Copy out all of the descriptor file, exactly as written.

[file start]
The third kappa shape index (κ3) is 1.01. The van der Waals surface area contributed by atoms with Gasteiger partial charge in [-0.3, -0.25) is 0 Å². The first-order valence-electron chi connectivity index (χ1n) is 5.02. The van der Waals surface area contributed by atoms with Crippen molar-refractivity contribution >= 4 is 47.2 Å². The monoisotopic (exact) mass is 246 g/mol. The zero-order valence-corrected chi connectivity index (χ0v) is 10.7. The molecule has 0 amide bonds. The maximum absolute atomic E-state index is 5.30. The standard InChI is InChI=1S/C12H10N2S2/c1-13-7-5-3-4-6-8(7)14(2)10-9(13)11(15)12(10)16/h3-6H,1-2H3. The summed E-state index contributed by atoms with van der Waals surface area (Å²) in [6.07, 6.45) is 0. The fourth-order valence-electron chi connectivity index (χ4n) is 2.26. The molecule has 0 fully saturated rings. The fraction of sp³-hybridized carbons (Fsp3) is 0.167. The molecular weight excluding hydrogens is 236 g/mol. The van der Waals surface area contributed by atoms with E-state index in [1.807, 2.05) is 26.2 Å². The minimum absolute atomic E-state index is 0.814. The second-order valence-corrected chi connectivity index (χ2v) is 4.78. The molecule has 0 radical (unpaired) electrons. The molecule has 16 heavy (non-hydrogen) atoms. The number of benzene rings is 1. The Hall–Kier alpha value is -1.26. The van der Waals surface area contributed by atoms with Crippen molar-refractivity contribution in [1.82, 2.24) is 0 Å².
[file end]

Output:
The third kappa shape index (κ3) is 1.01. The van der Waals surface area contributed by atoms with Gasteiger partial charge in [-0.3, -0.25) is 0 Å². The first-order valence-electron chi connectivity index (χ1n) is 5.02. The van der Waals surface area contributed by atoms with Crippen molar-refractivity contribution >= 4 is 47.2 Å². The monoisotopic (exact) mass is 246 g/mol. The zero-order valence-corrected chi connectivity index (χ0v) is 10.7. The molecule has 0 amide bonds. The maximum absolute atomic E-state index is 5.30. The standard InChI is InChI=1S/C12H10N2S2/c1-13-7-5-3-4-6-8(7)14(2)10-9(13)11(15)12(10)16/h3-6H,1-2H3. The summed E-state index contributed by atoms with van der Waals surface area (Å²) in [6.07, 6.45) is 0. The fourth-order valence-electron chi connectivity index (χ4n) is 2.26. The molecule has 0 fully saturated rings. The fraction of sp³-hybridized carbons (Fsp3) is 0.167. The molecular weight excluding hydrogens is 236 g/mol. The van der Waals surface area contributed by atoms with E-state index in [1.807, 2.05) is 26.2 Å². The minimum absolute atomic E-state index is 0.814. The second-order valence-corrected chi connectivity index (χ2v) is 4.78. The molecule has 0 radical (unpaired) electrons. The molecule has 16 heavy (non-hydrogen) atoms. The number of benzene rings is 1. The Hall–Kier alpha value is -1.26. The van der Waals surface area contributed by atoms with Crippen molar-refractivity contribution in [1.82, 2.24) is 0 Å².